With the rising ubiquity of streaming services, it’s easy to think of video streaming as a solved problem, but that’s far from the case. Right now, engineers at Netflix are hard at work on making its video streams not only use less of your bandwidth, but also look better too.
Since 2011, the company has been working on a new form of video encoding that operates on a per-title basis, instead of applying exactly the same compression to each video. In a post on the Netflix Tech Blog, the authors compare simple animation like BoJack Horseman to something of more “average” complexity: Orange Is The New Black.
“You shouldn’t allocate the same amount of bits for My Little Pony as for The Avengers, Netflix video algorithms manager Anne Aaron told Variety. Even further, you can’t assume that you can use the same encoding across an entire season of a TV show. “Each episode could be very different,” Aaron said.
Each of the those titles benefits from a different type of encoding, but it doesn’t end there. The per-title optimization also varies depending on the device the viewer is using, since an iPhone is going to have different needs than a new 4K Ultra HD TV.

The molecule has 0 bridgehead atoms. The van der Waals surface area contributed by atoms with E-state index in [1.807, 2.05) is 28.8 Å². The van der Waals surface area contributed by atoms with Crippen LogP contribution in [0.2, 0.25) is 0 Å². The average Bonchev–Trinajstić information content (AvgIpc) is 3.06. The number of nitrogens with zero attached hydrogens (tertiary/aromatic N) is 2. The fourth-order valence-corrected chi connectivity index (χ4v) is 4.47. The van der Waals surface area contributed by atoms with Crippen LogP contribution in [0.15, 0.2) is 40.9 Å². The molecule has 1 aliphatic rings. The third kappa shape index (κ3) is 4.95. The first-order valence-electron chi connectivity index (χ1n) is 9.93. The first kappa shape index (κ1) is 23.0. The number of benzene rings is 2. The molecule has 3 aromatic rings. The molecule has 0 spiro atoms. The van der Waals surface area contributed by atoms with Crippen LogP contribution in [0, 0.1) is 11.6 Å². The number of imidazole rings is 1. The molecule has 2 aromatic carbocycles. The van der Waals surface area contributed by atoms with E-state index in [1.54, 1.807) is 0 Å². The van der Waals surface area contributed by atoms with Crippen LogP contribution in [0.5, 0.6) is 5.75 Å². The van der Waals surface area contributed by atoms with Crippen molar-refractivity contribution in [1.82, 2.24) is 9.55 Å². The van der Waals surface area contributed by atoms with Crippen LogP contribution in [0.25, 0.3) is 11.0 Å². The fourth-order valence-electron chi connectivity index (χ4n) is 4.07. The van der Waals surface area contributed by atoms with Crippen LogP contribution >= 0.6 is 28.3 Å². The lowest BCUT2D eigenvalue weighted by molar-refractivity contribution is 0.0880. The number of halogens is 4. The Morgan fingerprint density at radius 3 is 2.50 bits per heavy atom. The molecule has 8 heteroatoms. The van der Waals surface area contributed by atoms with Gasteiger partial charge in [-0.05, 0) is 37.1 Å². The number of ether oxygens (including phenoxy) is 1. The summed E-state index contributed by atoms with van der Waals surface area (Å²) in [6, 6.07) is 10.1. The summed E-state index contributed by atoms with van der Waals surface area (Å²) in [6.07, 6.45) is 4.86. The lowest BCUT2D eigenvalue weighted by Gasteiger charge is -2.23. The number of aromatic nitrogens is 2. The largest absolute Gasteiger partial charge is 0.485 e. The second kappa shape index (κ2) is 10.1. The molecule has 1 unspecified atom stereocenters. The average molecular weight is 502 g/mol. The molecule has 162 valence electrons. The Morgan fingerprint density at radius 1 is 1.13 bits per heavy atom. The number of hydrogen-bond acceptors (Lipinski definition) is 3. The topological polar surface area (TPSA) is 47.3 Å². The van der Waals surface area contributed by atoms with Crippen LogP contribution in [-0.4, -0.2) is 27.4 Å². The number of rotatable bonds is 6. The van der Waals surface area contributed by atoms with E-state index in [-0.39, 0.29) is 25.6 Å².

As the graph above shows (the y axis stands for Peak Signal-to-Noise Ratio), the new encoding not only allows for cleaner-looking streams at 1080p, but also allows for a lower bitrate for the same resolution.
While Netflix may be alone when it comes to broadcasting this new approach, there may well be other companies working on it. Amazon could be cooking up something similar for its video library, possibly using the relatively new HEVC codec. The codec is complex, but due to its young age, there is likely to be plenty of room for optimization, and it’s already in use for Amazon’s HDR content.
Netflix is currently busy re-encoding its entire library, which is a massive undertaking. The result could reduce the data used per stream by 20 percent, according to Variety. While this is good news for those with tight bandwidth caps, all Netflix subscribers will benefit, as the new encoding should also result in better looking streams through optimization of video delivery. It isn’t likely this will be noticeable on every title, but simple animation should benefit especially from the new technique.
The company hopes to have more than 1,000 titles using the new encoding ready by the end of the year, and projects the entire library will be re-encoded as of early 2016. For more information on how exactly the new per-title encoding works, see the lengthy blog post detailing the new process at Netflix.